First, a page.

僕: こんにちは。[Me: Hello.]
生徒: こんにちは。[Student: Hello.]
(僕をまだ見ている) [(Student continues looking at me)]
僕: 私は新しいAETです。アメリカから来ました。[Me: I am the new AET (short for Assistant English Teacher). I am from
(生徒の友達は聞く) [(Student’s friend hears)]
生徒達: ええ～ジュスティン先生～ [Students: Eh! Teacher Justin…!]
僕: はい、モイジャスティンです。[Me: Yes, Justin Moy.]
生徒: 日本人ですか。[Student: You are Japanese?]
僕: 中国人です。[Me: Chinese.]
友達 (生徒と話している): ええ～格好いいだね。[Friend (speaking to Student): Eh! He has a good appearance…]
Note: I don’t really want to say that it means good looking because frankly for me to translate it as such would only come from a big ego…
Anyway, that’s the gist of a lot of my conversations. Of course there are many unique ones, but I am not going to write out all the dialogues that I’ve had. That’s just too silly.
Just a little note on Japanese computer keyboards… when typing in English, the letters and numbers are in the same layout compared to American keyboards, but the symbols are not. For example, if I wanted to type in an apostrophe using a Japanese keyboard, I would need to hold “shift” and press the number “7” key. For quotes, I would have to hold “shift” and press the number “2” key. So where is the “@” symbol? I just need to push a button for it that is located right next to the “P” without holding “shift.” Currently, I’m back to my American layout and I have been pushing the “7” and “2” keys frequently. It’s going to be interesting as I anticipate lots of switching between the two layouts.
This week is an early update because I don’t have internet in my apartment yet and Thursday and Friday will be filled with me going to
Stay tuned next week for another update!
今週の写真: Early last week the students had to come to school for “School Day,” which was basically when the students and some teachers cleaned the school. Some had assignments to mop. Others swept, vacuumed, pulled weeds, etc. Also, it was a day to mark the beginning of summer break. Full day class schedules ended in mid-July, but for a few weeks the students had to attend mandatory “supplementary” classes in the morning. Those who participated in certain sports stayed in the afternoon for practice and/or games. So, you get some pictures of the school and a couple of the all-school meeting in the gym.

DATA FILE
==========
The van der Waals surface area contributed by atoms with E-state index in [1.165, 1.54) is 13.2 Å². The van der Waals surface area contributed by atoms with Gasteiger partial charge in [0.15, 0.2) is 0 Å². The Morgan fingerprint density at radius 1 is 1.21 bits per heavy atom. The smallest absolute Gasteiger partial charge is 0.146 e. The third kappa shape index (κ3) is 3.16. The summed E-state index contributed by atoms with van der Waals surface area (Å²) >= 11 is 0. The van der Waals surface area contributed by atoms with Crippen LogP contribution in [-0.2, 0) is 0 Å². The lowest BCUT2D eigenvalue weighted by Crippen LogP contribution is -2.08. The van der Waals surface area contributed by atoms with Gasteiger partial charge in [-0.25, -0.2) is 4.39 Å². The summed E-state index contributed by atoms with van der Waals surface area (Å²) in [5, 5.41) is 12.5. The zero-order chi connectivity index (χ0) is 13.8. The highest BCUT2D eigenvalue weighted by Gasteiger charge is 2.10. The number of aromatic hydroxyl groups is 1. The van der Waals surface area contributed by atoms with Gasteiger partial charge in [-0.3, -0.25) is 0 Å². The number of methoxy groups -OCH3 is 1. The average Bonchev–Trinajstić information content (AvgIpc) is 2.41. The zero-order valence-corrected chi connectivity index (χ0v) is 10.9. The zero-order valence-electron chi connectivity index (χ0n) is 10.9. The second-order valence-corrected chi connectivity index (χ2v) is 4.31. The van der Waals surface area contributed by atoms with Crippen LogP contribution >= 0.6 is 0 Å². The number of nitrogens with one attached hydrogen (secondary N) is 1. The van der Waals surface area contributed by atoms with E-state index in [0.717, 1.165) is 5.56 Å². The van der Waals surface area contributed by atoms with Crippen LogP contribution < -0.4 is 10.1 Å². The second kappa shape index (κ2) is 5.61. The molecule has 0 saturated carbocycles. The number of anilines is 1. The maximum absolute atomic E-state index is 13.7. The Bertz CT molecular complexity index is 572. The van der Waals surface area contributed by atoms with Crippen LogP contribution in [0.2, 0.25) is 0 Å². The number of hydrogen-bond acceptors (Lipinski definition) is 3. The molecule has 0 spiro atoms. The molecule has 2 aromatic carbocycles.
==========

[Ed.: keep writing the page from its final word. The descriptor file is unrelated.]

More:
It has been an interesting week since I last posted. On Saturday, I organized most of my apartment. It has come along very nicely from its somewhat unorganized state when I first walked in. Sunday was a busy day. In the afternoon, I went to see a drama titled “Gulf” that was adapted from an American writer. It was all in Japanese, but I was able to get some sentences and words. Ms. Kobayashi, whose house I was staying in for my home-stay, played some part in organizing the theatrical event. I could sort of figure out the plot by putting together the little Japanese that I understood with the acting. Unfortunately, the semi-Brechtian style direction of the play didn’t help much, but it was very interesting to see it done. I was expecting something similar to Realism or Naturalism.
Before the play, I met a friend of the Kobayashi’s whose son is also a friend of Koya Kobayashi (Mr. and Mrs. Kobayashi’s son). I also met another one of their classmates. We first tried to go to McDonald’s, but ended up going to a fast food place called “Lotteria.” The McDonald’s that we went to was really packed. There was a line that snaked around the entire store. It was interesting to see as the US McDonald’s aren’t usually as busy. This makes me want to see how busy the busiest McDonald’s in the world is like—the one in Moscow. Anyway, I had a nice shrimp burger with fries and oolong tea. I’ve been drinking a lot of tea here as not many people go around drinking water or even much soda for that matter. I learned before coming to Japan that people don’t drink or eat while walking. It’s apparently considered rude. I’m not exactly sure of the details, but when I find out, I’ll surely post it.